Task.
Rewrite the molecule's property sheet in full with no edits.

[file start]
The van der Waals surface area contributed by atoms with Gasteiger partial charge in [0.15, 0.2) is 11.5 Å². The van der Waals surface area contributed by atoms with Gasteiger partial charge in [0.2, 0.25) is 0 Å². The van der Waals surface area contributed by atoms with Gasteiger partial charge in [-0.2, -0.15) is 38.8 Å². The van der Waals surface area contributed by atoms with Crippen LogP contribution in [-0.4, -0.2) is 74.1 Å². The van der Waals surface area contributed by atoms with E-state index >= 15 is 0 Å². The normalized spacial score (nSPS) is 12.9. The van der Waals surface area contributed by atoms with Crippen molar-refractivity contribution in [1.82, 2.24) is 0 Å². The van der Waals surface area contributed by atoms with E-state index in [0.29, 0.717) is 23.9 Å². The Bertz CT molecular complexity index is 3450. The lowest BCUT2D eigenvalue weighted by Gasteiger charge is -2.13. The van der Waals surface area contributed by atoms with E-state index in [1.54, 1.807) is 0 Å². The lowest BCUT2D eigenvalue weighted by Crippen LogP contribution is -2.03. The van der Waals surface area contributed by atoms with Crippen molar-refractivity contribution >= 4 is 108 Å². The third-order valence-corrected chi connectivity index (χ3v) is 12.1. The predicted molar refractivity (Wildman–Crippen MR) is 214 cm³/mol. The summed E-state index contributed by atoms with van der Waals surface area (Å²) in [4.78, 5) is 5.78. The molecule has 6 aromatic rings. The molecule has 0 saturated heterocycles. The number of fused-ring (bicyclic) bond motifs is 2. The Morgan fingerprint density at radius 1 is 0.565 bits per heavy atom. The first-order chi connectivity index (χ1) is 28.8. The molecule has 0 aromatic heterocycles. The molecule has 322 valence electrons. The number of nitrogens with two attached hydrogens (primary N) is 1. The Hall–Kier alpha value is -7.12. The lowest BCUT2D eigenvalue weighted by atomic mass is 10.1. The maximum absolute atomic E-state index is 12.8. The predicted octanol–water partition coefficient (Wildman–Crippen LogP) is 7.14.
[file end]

The van der Waals surface area contributed by atoms with Gasteiger partial charge in [0.15, 0.2) is 11.5 Å². The van der Waals surface area contributed by atoms with Gasteiger partial charge in [0.2, 0.25) is 0 Å². The van der Waals surface area contributed by atoms with Gasteiger partial charge in [-0.2, -0.15) is 38.8 Å². The van der Waals surface area contributed by atoms with Crippen LogP contribution in [-0.4, -0.2) is 74.1 Å². The van der Waals surface area contributed by atoms with E-state index >= 15 is 0 Å². The normalized spacial score (nSPS) is 12.9. The van der Waals surface area contributed by atoms with Crippen molar-refractivity contribution in [1.82, 2.24) is 0 Å². The van der Waals surface area contributed by atoms with E-state index in [0.29, 0.717) is 23.9 Å². The Bertz CT molecular complexity index is 3450. The lowest BCUT2D eigenvalue weighted by Gasteiger charge is -2.13. The van der Waals surface area contributed by atoms with E-state index in [1.54, 1.807) is 0 Å². The lowest BCUT2D eigenvalue weighted by Crippen LogP contribution is -2.03. The van der Waals surface area contributed by atoms with Crippen molar-refractivity contribution >= 4 is 108 Å². The third-order valence-corrected chi connectivity index (χ3v) is 12.1. The predicted molar refractivity (Wildman–Crippen MR) is 214 cm³/mol. The summed E-state index contributed by atoms with van der Waals surface area (Å²) in [4.78, 5) is 5.78. The molecule has 6 aromatic rings. The molecule has 0 saturated heterocycles. The number of fused-ring (bicyclic) bond motifs is 2. The Morgan fingerprint density at radius 1 is 0.565 bits per heavy atom. The first-order chi connectivity index (χ1) is 28.8. The molecule has 0 aromatic heterocycles. The molecule has 322 valence electrons. The number of nitrogens with two attached hydrogens (primary N) is 1. The Hall–Kier alpha value is -7.12. The lowest BCUT2D eigenvalue weighted by atomic mass is 10.1. The maximum absolute atomic E-state index is 12.8. The predicted octanol–water partition coefficient (Wildman–Crippen LogP) is 7.14.